Dysthymia

(Dysthymic Disorder)
  • Definition

    Dysthymia a mild-to-moderate depression that may go away during periods of normal mood that last up to two months.
  • Causes

    The cause of dysthymia is not known. A chemical in the brain called serotonin may play a role.
    Brainstem—Location of Serotonin Production
    Brainstem and brain
    Copyright © Nucleus Medical Media, Inc.
  • Risk Factors

    Dysthymia is more common in women than in men. Factors that may increase your chance of developing dysthymia include:
    • Family history of major depression or dysthymia
    • Chronic mental or physical illness
    • Chronic stress
    • Environmental factors
    People who have dysthymia may also experience episodes of major depression.
  • Symptoms

    Dysthymia may be difficult to differentiate from depression due to many overlapping symptoms, which may include:
    • Feelings of sadness and/or hopelessness
    • Poor appetite or overeating
    • Trouble concentrating
    • Difficulty sleeping or sleeping too much
    • Fatigue
    • Low self-esteem
    • Difficulty functioning at work and school
  • Diagnosis

    Your doctor will ask about your symptoms and medical history. A physical and psychological exam will be given.
    Your doctor may refer you to a specialist for further evaluation. Tests may be done to look for medical causes like thyroid problems or anemia.
  • Treatment

    Talk with your doctor about the best treatment plan for you. Treatment may include one or more of the following:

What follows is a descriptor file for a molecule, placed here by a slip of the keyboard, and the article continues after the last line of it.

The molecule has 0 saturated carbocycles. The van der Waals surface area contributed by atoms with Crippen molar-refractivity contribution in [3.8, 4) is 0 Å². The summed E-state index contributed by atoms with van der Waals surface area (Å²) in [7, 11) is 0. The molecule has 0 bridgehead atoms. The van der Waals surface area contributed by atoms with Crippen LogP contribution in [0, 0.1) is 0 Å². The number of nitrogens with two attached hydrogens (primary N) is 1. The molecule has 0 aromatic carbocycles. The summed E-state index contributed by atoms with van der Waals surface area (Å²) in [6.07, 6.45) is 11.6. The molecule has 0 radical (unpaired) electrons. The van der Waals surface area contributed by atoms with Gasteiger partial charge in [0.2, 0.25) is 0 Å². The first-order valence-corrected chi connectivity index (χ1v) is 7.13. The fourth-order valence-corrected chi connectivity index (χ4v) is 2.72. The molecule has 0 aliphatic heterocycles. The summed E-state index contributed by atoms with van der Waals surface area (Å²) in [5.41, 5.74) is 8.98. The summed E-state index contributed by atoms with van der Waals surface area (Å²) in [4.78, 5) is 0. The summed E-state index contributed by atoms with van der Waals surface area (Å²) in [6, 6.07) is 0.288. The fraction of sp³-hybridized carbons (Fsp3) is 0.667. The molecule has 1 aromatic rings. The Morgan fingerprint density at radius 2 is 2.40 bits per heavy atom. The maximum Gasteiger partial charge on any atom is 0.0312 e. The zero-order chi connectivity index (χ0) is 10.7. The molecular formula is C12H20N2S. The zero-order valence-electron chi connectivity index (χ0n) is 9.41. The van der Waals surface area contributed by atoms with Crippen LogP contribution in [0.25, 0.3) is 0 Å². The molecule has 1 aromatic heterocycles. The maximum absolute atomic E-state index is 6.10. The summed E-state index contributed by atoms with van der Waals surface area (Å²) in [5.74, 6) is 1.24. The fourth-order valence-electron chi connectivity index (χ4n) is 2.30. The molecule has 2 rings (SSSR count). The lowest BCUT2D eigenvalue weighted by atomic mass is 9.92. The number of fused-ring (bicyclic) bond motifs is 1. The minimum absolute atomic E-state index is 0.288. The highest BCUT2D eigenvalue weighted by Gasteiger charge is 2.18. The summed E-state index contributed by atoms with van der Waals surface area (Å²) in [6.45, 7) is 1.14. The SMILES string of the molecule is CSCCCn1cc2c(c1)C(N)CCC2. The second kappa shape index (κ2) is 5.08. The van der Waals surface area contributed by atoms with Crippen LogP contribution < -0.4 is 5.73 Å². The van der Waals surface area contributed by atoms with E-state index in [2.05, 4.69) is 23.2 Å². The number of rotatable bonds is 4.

Antidepressant Medications
    Antidepressant medications may help to manage symptoms. Antidepressants take a few weeks to begin working. Take them as directed by your doctor.
    Psychotherapy
    Therapy can help change unhealthy thought patterns. Psychotherapy may include:
    Lifestyle Modifications
    In addition to medications and therapy, the following lifestyle modifications may help you feel better:
    • Participate in enjoyable activities.
    • Eat a healthful diet.
    • Avoid illegal drugs and alcohol.
    • Begin a safe exercise program with the advice of your doctor.
    • Have a regular sleep schedule.
  • Prevention

    There are no guidelines for preventing dysthymia.
  • RESOURCES

    National Institute of Mental Health http://www.nimh.nih.gov

    National Mental Health Association http://www.mentalhealthamerica.net

    CANADIAN RESOURCES

    Canadian Psychiatric Association http://www.cpa-apc.org

    Mood Disorder Association of Ontario http://www.mooddisorders.on.ca

    References

    Depression: What you need to know. Mental Health America website. Available at: http://www.mentalhealthamerica.net/go/information/get-info/depression/depression-what-you-need-to-know. Accessed September 17, 2013.

    Dysthymia. EBSCO DynaMed website. Available at: http://www.ebscohost.com/dynamed/what. Updated March 11, 2013. Accessed September 17, 2013.

    Dysthymic disorder. American Academy of Family Physicians Family Doctor website. Available at: http://familydoctor.org/familydoctor/en/diseases-conditions/dysthymic-disorder.html. Updated January 2010. Accessed September 17, 2013.

    Lim MA, Moncrieff J, Soares BGO. Drugs versus placebo for dysthymia. Cochrane Database of Systematic Reviews. 2005;2:CD001130.

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